Home / Opinion / IPL spotfixing: How Delhi police intercepted messages on WhatsApp, BBM

There’s nothing totally secure about a conversation on the Internet, though one may like to believe so. Media reports about the Delhi police having 70 phones under surveillance during their probe into spot fixing in the Indian Premier League (IPL) and tracking messaging software like WhatsApp and BlackBerry Messenger (BBM) are a case in point.

While the government can prevail on Internet services providers or ISPs to share crucial online information, regardless of whether they are on encrypted BlackBerry servers or on instant messengers like GTalk and WhatsApp, there are numerous text messaging monitoring apps, too, that can easily spy on cell phones.

In the case of BlackBerry, you can purchase a BlackBerry messenger interceptor and install it on the phone you intend monitoring. The information will be stored on the software’s website and to view it, you simply have to log onto the website with your unique username and password after which, you can sort, filter and search the records.

A BBM spy app, for instance, when installed in a smartphone, captures each and every message sent through bbm. The spy app hides in the background, camouflaged from the user’s eye. As the BBM chat is being logged, it is then sent across the Internet to the program’s website and to your account. To view the information, you would have to access your account with your security codes. The scariest part is the software records the chats even if the user deletes them.

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Of course, a parent can “legitimately" get the spy app installed in a minor’s smartphone but uscrupulous companies, government officials and bureaucrats could do the same, as they often do across the world.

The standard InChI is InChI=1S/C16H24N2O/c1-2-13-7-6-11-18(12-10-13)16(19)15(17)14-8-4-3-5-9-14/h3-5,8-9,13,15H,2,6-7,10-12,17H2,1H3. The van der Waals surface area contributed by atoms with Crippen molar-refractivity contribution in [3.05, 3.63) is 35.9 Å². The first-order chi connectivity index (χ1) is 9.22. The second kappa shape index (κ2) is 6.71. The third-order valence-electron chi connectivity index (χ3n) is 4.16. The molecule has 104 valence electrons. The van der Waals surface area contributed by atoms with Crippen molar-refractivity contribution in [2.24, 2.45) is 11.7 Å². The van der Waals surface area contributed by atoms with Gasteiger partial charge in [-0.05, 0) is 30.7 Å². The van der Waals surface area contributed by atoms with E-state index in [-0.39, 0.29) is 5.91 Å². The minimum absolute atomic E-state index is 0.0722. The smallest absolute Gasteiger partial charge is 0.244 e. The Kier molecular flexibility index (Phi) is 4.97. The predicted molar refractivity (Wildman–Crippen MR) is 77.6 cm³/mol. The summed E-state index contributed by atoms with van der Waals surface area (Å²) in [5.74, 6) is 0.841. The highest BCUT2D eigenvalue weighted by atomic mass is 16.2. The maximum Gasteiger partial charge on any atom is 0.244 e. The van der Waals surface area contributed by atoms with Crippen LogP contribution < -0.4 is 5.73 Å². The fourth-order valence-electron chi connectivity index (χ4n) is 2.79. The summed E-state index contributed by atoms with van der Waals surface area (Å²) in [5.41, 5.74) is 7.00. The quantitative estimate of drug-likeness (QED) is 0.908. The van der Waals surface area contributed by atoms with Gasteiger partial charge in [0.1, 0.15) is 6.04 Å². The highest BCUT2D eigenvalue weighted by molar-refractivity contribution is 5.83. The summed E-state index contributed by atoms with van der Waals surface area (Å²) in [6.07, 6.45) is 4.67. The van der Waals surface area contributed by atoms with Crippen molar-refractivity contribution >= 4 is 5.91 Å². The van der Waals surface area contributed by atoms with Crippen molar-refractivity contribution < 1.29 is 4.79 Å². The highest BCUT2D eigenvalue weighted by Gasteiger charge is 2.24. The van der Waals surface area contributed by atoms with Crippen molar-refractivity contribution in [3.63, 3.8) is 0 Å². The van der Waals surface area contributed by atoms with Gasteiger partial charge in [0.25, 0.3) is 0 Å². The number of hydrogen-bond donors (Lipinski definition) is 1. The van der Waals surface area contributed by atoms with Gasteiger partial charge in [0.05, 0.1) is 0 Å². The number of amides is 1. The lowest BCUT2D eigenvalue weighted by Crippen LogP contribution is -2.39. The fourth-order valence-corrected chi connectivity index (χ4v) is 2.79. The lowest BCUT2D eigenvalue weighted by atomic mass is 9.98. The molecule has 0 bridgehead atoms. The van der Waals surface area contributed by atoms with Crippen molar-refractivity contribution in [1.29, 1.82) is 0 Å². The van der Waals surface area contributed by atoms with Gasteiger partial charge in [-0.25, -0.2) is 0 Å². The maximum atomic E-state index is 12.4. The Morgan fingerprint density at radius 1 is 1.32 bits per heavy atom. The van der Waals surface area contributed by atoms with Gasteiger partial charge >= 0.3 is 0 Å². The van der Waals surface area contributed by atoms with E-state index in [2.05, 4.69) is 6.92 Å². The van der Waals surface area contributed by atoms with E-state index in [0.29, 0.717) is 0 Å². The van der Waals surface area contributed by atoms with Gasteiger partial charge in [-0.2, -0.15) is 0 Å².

Data sniffing in Wi-Fi networks is not a new phenomenon. A sniffer is a program that captures, monitors and analyzes network traffic—legitimately or illegitimately. A network router with a sniffer is capable of reading the data in the packet as well as the source and destination addresses. And what, theoretically, can stop anyone from having such apps masquerade as legitimate anti-virus software?

The Mobistealth cell phone spyware, a paid solution, can monitor iPhone, BlackBerry, Android, Nokia and Windows Mobile phones. The company, of course, sells it with a positive tone. “If you are an investigator looking to uncover the truth or a concerned parent worried about cell phone activities of your children then MobiStealth cell phone monitoring software is ideal for you."

Whatsapp, on its website, says that “even though data sent through our app is encrypted, remember that if your phone or your friend’s phone is being used by someone else, it may be possible for them to read your WhatsApp messages. Please be aware of who has physical access to your phone."

A WhatsApp official said “the interception (referring to media reports) claim is unverified and unconfirmed. Until we are presented with evidence and data, we will treat the information as false."

Thankfully, there are signs that indicate if you have a spy software installed in your phone. The first is if your battery starts draining faster than it usually does. Of course, your battery could be faulty too. Second, your data charges could shoot up unless, of course, you are on an unlimited plan and don’t notice it. Third, many phones have an indicator of some type (akin to a LED flashing) when text message come in. If the blinking is on even if there are no messages, then something is wrong. Finally, caveat utilitor is the best maxim.

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